Cold Weather Hazards

First published on 01/13/2016

Several potential hazards exist when winter temperatures fall below zero. This Toolbox Talk addresses three of them.

Frostbite is damage to skin and tissue caused by exposure to freezing temperatures. It can cause loss of feeling and color in affected areas. It can affect any part of the body; however, the nose, ears, cheeks, chin, fingers and toes are most likely to be affected. Frostbite can permanently damage body tissue and, in severe cases, can lead to amputation. The risk of frostbite is increased when individuals do not dress appropriately for the weather conditions.

Symptoms of frostbite include numbness; tingling or stinging; aching; and bluish, pail or waxy skin. If you think you are suffering from frostbite, get into a warm location as soon as possible. Unless absolutely necessary, do not walk on frostbitten feet. This increases the damage. Warm the affected area using body heat. For example, place a frostbitten hand under your arm. Do not rub or massage the affected area, because doing so can cause more damage to the skin. Do not use a heating pad, heat lamp, stove, fireplace or radiator for warming. Affected areas are numb and can easily burn.

Trench foot, also known as immersion foot, is caused from prolonged exposure to wet and cold conditions. It can occur at temperatures as high as 60 degrees Fahrenheit if the feet are constantly wet. Wet feet lose heat 25 times faster than dry feet. Therefore, to prevent heat loss, the body constricts blood vessels to shut down circulation in the feet. Skin tissue begins to die due to lack of oxygen and nutrients.

Symptoms of trench foot include reddening of the skin, numbness, leg cramps, swelling, tingling pain and bleeding under the skin. If you are suffering from trench foot, you should remove shoes/boots and wet socks, dry your feet and avoid walking, as this may cause tissue damage.

Chilblains are caused when the skin is repeatedly exposed to temperatures ranging from just above freezing to as high as 60 degrees Fahrenheit. The cold causes damage to the capillary beds (groups of small blood vessels) in the skin. This damage is permanent, and the redness and itching (typically on cheeks, ears, fingers and toes) will return with additional exposure.

Symptoms of chilblains include redness, itching, possible blistering, inflammation and possible ulceration in severe cases. If you have chilblains you should avoid scratching, slowly warm the skin, use corticosteroid creams to relieve itching and swelling and keep blisters and ulcers clean and covered.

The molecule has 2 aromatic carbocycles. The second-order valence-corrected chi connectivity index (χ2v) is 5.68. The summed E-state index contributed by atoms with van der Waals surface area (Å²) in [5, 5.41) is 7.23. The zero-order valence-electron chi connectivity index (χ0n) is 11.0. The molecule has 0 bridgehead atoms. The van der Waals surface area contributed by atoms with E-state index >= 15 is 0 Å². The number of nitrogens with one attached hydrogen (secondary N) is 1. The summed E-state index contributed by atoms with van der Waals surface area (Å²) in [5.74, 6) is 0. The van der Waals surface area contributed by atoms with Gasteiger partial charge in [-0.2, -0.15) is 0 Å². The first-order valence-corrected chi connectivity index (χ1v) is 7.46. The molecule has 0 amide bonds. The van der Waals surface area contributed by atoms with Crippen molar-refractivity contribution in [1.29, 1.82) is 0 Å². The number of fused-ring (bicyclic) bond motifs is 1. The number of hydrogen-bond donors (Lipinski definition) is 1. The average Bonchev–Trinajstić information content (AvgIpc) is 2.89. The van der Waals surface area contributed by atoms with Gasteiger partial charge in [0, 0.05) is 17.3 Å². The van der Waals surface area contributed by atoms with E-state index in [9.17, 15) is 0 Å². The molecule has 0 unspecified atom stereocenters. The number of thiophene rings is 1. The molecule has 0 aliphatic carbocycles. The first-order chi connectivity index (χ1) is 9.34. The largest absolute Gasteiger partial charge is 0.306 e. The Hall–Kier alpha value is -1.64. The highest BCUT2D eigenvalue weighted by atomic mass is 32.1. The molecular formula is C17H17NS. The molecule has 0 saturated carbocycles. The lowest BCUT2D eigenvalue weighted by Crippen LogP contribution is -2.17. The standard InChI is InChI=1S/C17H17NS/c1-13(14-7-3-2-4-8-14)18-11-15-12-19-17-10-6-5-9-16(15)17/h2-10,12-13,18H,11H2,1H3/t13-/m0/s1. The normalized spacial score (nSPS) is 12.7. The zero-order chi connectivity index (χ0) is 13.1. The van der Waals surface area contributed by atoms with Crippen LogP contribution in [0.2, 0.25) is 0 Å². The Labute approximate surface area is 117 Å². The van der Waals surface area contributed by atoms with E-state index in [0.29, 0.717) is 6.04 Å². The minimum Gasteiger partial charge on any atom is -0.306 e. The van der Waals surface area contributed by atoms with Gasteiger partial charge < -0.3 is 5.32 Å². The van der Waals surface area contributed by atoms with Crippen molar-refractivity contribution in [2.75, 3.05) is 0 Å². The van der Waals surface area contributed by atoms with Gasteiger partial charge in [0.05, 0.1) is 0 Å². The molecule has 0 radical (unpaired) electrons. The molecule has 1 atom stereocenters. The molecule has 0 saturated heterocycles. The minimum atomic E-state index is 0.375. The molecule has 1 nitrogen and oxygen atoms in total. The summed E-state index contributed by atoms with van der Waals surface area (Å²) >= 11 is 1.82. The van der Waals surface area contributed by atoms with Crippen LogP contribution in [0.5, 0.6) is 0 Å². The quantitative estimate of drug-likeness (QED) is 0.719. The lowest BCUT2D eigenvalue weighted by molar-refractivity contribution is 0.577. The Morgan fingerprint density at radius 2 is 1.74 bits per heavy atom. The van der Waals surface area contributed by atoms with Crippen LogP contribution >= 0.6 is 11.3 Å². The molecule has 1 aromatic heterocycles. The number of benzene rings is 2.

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Be Prepared for Cold Weather

It’s getting colder, and winter is just around the corner. Now is the time to think about the extra safety precautions you need to take during the winter months, whether driving or working on the jobsite.

Check out these tips for driving in winter weather:

  • Give yourself extra time to drive to work.
  • Use extra caution on bridges and overpasses. Remember that they will freeze first.
  • Drive defensively. Watch out for drivers who may be driving too fast for road conditions, or who may have lost control of their vehicle.
  • Measure the low-temperature protection provided by the antifreeze in your vehicle to avoid frozen radiator and hoses.
  • Keep an ice scraper, shovel, jumper cables, a blanket and some sand, kitty litter or traction mats in your vehicle.
  • Check the tread on your tires. If it’s less than one-eighth of an inch, consider replacing the tires.
  • Check the air tanks on your truck, and make sure liquid isn’t building up. During winter months, air brake lines could freeze because the air tanks weren’t drained. Driving a truck under these conditions is very dangerous.

Dress for working in cold weather:

  • Wear layers of clothing. Many layers of thin garments trap heat better than a few thick ones. You can always remove a layer if you get warmer.
  • Wear a liner in your hard hat.
  • Wear headbands or hooded jackets to protect your ears.
  • Keep clothes clean and dry.
  • Wear water-resistant boots.
  • Wear windproof outer layers.
  • Wear cotton close to the body.
  • Wear gloves with liners, if possible.
  • Wear an extra pair of socks for added warmth.
  • Make sure your safety vest is clean and in good repair. As the days get shorter, early low-light conditions make it very difficult for passing drivers, equipment operators and other co-workers to see you.

When possible, consider taking additional precautions against cold weather:

  • Take breaks in warm areas.
  • Use approved warming devices. Be cautious of carbon monoxide buildup when you are indoors.
  • Use the buddy system, and check on each other regularly.
  • Be cautious of ice buildup on the jobsite. Slip and fall injuries can occur suddenly.
  • Schedule work to avoid being exposed to high-wind conditions.
  • Work with your back to the wind.

The best time to prepare for the cold is before you are exposed. Think ahead, and be prepared for changing conditions. Following these steps can lessen your chances of an accident or injury.

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